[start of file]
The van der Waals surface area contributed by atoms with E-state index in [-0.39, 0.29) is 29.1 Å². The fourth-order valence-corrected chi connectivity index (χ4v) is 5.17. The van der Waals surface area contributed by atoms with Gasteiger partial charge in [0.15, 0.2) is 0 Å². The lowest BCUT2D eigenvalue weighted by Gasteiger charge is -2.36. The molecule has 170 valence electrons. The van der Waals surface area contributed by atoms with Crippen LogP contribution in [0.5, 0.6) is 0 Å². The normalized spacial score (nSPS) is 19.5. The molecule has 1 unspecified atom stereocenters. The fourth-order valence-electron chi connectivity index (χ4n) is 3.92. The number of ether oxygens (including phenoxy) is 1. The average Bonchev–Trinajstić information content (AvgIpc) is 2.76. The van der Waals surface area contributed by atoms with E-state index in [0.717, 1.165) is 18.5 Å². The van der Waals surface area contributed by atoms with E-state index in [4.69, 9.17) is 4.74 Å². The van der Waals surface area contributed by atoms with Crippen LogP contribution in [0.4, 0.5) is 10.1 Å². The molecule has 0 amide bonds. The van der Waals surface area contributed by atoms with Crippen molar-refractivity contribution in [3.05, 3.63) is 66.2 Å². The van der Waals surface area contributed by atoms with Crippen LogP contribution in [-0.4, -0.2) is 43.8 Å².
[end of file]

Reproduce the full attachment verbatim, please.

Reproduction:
The van der Waals surface area contributed by atoms with E-state index in [-0.39, 0.29) is 29.1 Å². The fourth-order valence-corrected chi connectivity index (χ4v) is 5.17. The van der Waals surface area contributed by atoms with Gasteiger partial charge in [0.15, 0.2) is 0 Å². The lowest BCUT2D eigenvalue weighted by Gasteiger charge is -2.36. The molecule has 170 valence electrons. The van der Waals surface area contributed by atoms with Crippen LogP contribution in [0.5, 0.6) is 0 Å². The normalized spacial score (nSPS) is 19.5. The molecule has 1 unspecified atom stereocenters. The fourth-order valence-electron chi connectivity index (χ4n) is 3.92. The number of ether oxygens (including phenoxy) is 1. The average Bonchev–Trinajstić information content (AvgIpc) is 2.76. The van der Waals surface area contributed by atoms with E-state index in [0.717, 1.165) is 18.5 Å². The van der Waals surface area contributed by atoms with E-state index in [4.69, 9.17) is 4.74 Å². The van der Waals surface area contributed by atoms with Crippen LogP contribution in [0.4, 0.5) is 10.1 Å². The molecule has 0 amide bonds. The van der Waals surface area contributed by atoms with Crippen molar-refractivity contribution in [3.05, 3.63) is 66.2 Å². The van der Waals surface area contributed by atoms with Crippen LogP contribution in [-0.4, -0.2) is 43.8 Å².